If moving out of the family home is too much of a wrench, however, the good news is that equity release schemes allow you to stay in your house or flat while still using the equity built up in it to provide some extra cash. The downside of the schemes, which work a bit like mortgages, is that you may not have much left to pass on to any children or other relatives.
But that's a small price to pay for a reasonable standard of living. For more information, try Age UK on 0800 169 6565.

Choosing the right annuity can have a significant impact on your retirement income. And as with most pensions, you automatically have what's called an 'open-market option' (OMO), you can scour the market for the highest annuity rate.
It is worth checking what your pension provider is offering first, though, as some companies offer guaranteed rates for existing customers that are likely to beat those available elsewhere. The Pensions Advisory Service on 0300 123 1047 is a good place to get some free advice.

On retirement, most people convert their pension fund into a guaranteed income annuity that pays out the same amount every month for the rest of their lives.
However, you can also choose an increasing annuity that pays out smaller amounts in the first few years but offers larger payments further down the line. This may prove a wise move if the rate of inflation remains at over 2%.

It is now easier to work later in life because the "default retirement age" has been scrapped.
People approaching retirement age and worrying about money can therefore choose to work for a few years longer - potentially transforming their financial situation. Other than the extra income from working, these people can look forward to higher state pensions, and higher annuity rates due to their greater age.
They can also benefit from bigger tax allowances and the fact that they no longer have to pay National Insurance contributions. Check out this nidirect website for more details.

You could get a much better rate with an impaired-life annuity if you have a medical condition that is likely to reduce your life expectancy.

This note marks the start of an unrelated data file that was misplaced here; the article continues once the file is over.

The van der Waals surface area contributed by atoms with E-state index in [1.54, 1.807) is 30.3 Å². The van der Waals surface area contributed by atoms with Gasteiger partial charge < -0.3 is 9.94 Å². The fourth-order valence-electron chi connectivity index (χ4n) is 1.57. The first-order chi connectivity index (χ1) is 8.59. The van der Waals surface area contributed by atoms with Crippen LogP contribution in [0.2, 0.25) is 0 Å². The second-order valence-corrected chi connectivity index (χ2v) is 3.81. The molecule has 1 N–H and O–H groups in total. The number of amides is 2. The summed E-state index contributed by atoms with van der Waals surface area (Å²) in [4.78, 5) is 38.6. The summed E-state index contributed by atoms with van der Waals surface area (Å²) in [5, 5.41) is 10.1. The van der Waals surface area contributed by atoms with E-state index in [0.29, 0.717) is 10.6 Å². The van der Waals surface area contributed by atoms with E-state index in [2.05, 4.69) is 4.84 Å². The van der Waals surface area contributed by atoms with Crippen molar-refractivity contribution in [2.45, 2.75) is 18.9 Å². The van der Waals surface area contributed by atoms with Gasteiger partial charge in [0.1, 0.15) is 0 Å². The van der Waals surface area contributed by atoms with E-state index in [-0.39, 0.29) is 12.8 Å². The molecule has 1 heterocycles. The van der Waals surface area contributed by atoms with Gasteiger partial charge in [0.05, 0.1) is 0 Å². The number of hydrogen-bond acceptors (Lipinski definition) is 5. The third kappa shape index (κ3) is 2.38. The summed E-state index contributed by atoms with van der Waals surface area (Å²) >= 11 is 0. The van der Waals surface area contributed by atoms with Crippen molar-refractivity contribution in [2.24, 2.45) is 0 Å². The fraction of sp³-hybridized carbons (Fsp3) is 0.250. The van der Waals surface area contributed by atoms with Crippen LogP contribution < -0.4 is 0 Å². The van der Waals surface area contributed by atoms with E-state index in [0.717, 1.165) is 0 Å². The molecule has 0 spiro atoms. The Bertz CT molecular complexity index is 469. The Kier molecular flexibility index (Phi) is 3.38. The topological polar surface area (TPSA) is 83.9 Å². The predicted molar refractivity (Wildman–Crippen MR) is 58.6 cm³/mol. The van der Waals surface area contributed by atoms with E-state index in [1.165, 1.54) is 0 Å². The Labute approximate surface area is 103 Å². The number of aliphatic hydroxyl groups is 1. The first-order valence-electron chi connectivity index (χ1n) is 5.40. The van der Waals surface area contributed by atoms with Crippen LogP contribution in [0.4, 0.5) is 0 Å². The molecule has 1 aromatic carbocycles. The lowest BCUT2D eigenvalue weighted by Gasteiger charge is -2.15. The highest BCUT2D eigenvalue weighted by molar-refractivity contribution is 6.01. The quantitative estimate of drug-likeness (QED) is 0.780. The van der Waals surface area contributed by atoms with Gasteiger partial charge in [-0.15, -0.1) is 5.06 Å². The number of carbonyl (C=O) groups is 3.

Incredibly, even snoring, which is a common symptom of Sleep Apnoea could have an impact.
According to figures from MGM Advantage, a man with this condition could receive an extra £12,000 retirement income over the course of their retirement - or £571.44 extra money each year. Click here to find out more.

To maximise your retirement income, it is vital to ensure that you are receiving all the benefits to which you are entitled. These include the basic State Pension, and in some cases, the additional State Pension.
If you are on a low income, you could also qualify for the guaranteed element of Pension Credit, while those with some savings may get the savings element of this benefit. For more information about these and other benefits such as the Winter Fuel Payment, click here.

Many older couples rely on the pension income of one person - often the man. Should that person die first, the other person can therefore be left in a difficult position financially.
One way to prevent financial hardship for the surviving person is to take out a joint life annuity that will continue to pay out up to 67% of the original payments to the surviving partner should one of them die.
The disadvantage of this approach, however, is that the rate you receive will be lower. Again, the Pensions Advisory Service on 0845 601 2923 is a useful first port of call if you are unsure what to do.